What's the big deal anyway? Well, if you haven't seen the show, One Piece is a great series. Sure, it's a simple adventure story, but the characters and action set it apart from other similar stories. I talked about this series before, and with the manga out you can find out just how fun of a series this is. At that time, I mentioned that this series would be right up FUNimation's alley, as they've made their bread and butter on a long running series already. With Dragonball running down in all its incarnations, FUNimation will be on the look out for a replacement series of that magnitude. One Piece fits right into that description. Both the anime and manga are still running in Japan and excitement for this series is at an all time high.

FUNimation is also one of those companies that likes to have as much of a property as possible. While they've shied away from the manga, they love the merchandising. In the words of Yogurt, "merchandising is where the real money is made." Dragonball has given them everything from action figures to video games and even had a few bags of chips thrown in. While GXP and Kiddy Grade are high profile series, neither will have the mass market appeal that Dragonball managed to pull in. And with each series being made up of only one season, it's harder to pull out those merchandising gems that a long series like Dragonball and even Yu Yu Hakusho can create. FUNimation does have another long term series in the works with Detective Conan, but I just don't see this having the same impact an action series like Dragonball can produce.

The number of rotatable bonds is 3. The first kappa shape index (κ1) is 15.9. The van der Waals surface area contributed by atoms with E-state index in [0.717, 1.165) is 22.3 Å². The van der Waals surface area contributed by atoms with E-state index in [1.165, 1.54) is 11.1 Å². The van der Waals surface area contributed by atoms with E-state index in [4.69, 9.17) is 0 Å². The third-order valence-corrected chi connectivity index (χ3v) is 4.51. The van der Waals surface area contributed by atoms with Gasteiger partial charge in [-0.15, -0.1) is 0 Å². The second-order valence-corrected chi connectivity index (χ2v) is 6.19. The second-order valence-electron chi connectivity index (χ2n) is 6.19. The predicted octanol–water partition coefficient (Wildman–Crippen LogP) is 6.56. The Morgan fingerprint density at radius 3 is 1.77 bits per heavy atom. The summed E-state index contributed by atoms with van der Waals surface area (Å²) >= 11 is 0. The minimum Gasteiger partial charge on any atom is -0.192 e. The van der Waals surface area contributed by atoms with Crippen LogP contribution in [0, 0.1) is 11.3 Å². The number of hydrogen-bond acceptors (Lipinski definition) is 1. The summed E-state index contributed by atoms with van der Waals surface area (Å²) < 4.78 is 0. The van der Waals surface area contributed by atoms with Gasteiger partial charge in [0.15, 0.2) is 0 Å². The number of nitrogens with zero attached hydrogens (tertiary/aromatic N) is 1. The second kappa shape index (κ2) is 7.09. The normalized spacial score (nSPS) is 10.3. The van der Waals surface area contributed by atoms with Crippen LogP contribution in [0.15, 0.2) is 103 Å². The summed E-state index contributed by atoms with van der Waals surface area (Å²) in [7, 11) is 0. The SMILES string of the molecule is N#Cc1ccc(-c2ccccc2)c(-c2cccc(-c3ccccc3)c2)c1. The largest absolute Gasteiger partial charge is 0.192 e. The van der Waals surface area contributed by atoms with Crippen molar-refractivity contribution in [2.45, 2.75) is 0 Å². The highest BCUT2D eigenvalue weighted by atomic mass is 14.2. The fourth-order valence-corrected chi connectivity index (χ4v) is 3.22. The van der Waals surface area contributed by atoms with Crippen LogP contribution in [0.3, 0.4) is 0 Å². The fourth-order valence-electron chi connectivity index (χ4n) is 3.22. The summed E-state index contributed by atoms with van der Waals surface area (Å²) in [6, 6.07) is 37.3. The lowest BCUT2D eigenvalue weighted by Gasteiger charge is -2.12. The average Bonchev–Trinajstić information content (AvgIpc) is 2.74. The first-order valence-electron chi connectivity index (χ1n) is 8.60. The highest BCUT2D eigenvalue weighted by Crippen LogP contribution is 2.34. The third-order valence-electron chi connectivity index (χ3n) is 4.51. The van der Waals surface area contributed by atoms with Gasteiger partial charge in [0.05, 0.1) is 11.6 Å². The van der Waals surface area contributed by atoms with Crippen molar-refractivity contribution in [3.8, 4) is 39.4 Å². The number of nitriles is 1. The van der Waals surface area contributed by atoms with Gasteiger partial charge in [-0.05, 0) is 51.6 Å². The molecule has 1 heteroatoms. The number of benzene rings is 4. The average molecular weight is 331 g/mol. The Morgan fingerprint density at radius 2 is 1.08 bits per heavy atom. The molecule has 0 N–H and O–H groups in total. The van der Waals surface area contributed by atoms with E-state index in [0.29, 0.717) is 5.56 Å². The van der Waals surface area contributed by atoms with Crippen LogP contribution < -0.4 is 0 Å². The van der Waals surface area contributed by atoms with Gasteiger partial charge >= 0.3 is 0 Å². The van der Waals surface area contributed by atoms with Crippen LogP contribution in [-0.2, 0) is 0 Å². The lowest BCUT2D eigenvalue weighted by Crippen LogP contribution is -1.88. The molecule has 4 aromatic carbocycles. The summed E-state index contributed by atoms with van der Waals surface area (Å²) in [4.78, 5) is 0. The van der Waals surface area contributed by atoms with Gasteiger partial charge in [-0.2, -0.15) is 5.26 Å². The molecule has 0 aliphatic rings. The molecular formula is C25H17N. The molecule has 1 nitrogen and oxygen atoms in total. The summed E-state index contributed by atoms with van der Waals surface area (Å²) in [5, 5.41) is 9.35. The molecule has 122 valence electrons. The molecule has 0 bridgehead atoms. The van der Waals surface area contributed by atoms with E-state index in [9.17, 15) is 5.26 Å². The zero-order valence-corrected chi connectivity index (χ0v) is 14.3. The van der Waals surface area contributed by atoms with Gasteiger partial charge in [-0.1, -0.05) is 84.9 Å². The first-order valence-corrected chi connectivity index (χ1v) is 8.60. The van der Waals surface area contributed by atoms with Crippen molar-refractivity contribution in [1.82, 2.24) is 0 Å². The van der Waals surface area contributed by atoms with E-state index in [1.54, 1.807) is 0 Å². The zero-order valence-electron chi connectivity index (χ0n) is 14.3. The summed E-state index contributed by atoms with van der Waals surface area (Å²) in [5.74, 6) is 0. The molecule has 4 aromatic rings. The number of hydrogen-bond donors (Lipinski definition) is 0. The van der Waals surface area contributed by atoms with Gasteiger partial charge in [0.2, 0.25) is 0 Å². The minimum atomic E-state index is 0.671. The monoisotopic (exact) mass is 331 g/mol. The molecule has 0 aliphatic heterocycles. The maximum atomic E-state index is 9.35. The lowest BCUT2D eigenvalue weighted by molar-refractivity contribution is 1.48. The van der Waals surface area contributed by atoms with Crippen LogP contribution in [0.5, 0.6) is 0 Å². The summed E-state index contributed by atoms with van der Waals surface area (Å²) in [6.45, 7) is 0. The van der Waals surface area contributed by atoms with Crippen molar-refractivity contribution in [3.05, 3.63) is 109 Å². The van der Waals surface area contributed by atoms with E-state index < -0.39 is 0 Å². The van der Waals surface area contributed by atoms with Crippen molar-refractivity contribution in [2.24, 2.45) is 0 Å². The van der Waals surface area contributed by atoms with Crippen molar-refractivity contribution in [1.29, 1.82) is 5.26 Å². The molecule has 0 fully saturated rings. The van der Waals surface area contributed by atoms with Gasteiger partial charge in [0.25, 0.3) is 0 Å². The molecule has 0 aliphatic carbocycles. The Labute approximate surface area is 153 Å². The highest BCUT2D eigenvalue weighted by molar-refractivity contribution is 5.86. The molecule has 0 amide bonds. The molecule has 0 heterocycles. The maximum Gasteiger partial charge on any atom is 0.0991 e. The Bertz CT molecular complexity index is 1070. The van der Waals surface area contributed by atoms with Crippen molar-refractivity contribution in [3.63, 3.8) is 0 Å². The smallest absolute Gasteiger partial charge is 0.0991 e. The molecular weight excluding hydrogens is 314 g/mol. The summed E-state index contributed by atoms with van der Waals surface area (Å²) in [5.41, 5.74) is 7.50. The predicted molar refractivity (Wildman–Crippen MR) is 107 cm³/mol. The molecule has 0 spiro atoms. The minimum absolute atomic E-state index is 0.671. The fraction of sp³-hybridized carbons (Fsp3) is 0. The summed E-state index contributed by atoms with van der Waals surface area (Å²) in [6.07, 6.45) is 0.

FUNimation does face some major competition for the license though. Viz has a habit of grabbing up the license for both the manga and the anime. While a company often has to deal with two different companies to license the manga and the anime, Viz already has a piece of the puzzle and is doing quite well by including One Piece as a part of the monthly Shonen Jump. Sales for the graphic novels of One Piece are moving briskly, so Viz is definitely interested in getting the whole pie.

And back to Dragonball winding down, Cartoon Network will be in the market for another long term series with the action and excitement that made Dragonball a strong draw to their Toonami block. While it's a bit of a long shot for Cartoon Network to get involved with direct licensing of the series, they will definitely be looking in One Piece's direction as a solid anchor for their Toonami block. Of course, with their recent success of the Big O sequel, it's possible that they may just be considering a direct licensing deal. Okay, that's all very speculative, but consider this. One Piece is a hot property, if the price is right there's not a single major company, such as Viz, ADV, Pioneer, Media Blasters or Pioneer, that wouldn't want it. It's easy to see that more than just FUNimation would be interested in this series.

With the success of the manga, One Piece is growing to be a strong property in North America. We can expect to hear something about it in the next year. And if you think this is a hot topic, wait till people start really looking at Naruto. Being another hot action series, Naruto has already been generating a lot of buzz at conventions. Don't believe me? At your next con, take a look around at all the folks wearing head bands with shiny metal plates. Yeah, I think that series is going to stir up a bit of excitement in the next year as well. And again, look to either FUNimation or Viz to be in the running for that one as well. Viz has the manga and Naruto has that Dragonball feel to attract FUNimation.